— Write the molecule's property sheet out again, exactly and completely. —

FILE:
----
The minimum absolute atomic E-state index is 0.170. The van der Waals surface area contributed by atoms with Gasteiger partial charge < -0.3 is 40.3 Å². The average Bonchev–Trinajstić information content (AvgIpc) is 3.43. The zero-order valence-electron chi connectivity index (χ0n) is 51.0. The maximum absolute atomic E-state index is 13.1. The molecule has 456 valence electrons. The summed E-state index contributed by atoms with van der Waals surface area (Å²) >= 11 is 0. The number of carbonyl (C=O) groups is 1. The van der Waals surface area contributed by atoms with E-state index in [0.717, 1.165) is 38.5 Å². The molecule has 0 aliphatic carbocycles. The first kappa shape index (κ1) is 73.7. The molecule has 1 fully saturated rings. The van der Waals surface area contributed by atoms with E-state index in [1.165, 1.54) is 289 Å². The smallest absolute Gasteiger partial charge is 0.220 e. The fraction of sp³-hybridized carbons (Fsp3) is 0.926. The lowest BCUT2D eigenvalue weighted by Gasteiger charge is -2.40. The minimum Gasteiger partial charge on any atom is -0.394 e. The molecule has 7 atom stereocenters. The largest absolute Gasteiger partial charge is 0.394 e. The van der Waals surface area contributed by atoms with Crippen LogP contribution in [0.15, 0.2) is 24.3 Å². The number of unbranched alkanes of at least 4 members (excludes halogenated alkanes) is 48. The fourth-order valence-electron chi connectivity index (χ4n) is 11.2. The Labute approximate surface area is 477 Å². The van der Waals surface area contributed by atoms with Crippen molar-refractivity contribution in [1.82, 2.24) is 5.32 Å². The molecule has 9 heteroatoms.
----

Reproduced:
The minimum absolute atomic E-state index is 0.170. The van der Waals surface area contributed by atoms with Gasteiger partial charge < -0.3 is 40.3 Å². The average Bonchev–Trinajstić information content (AvgIpc) is 3.43. The zero-order valence-electron chi connectivity index (χ0n) is 51.0. The maximum absolute atomic E-state index is 13.1. The molecule has 456 valence electrons. The summed E-state index contributed by atoms with van der Waals surface area (Å²) >= 11 is 0. The number of carbonyl (C=O) groups is 1. The van der Waals surface area contributed by atoms with E-state index in [0.717, 1.165) is 38.5 Å². The molecule has 0 aliphatic carbocycles. The first kappa shape index (κ1) is 73.7. The molecule has 1 fully saturated rings. The van der Waals surface area contributed by atoms with E-state index in [1.165, 1.54) is 289 Å². The smallest absolute Gasteiger partial charge is 0.220 e. The fraction of sp³-hybridized carbons (Fsp3) is 0.926. The lowest BCUT2D eigenvalue weighted by Gasteiger charge is -2.40. The minimum Gasteiger partial charge on any atom is -0.394 e. The molecule has 7 atom stereocenters. The largest absolute Gasteiger partial charge is 0.394 e. The van der Waals surface area contributed by atoms with Crippen LogP contribution in [0.15, 0.2) is 24.3 Å². The number of unbranched alkanes of at least 4 members (excludes halogenated alkanes) is 48. The fourth-order valence-electron chi connectivity index (χ4n) is 11.2. The Labute approximate surface area is 477 Å². The van der Waals surface area contributed by atoms with Crippen molar-refractivity contribution in [1.82, 2.24) is 5.32 Å². The molecule has 9 heteroatoms.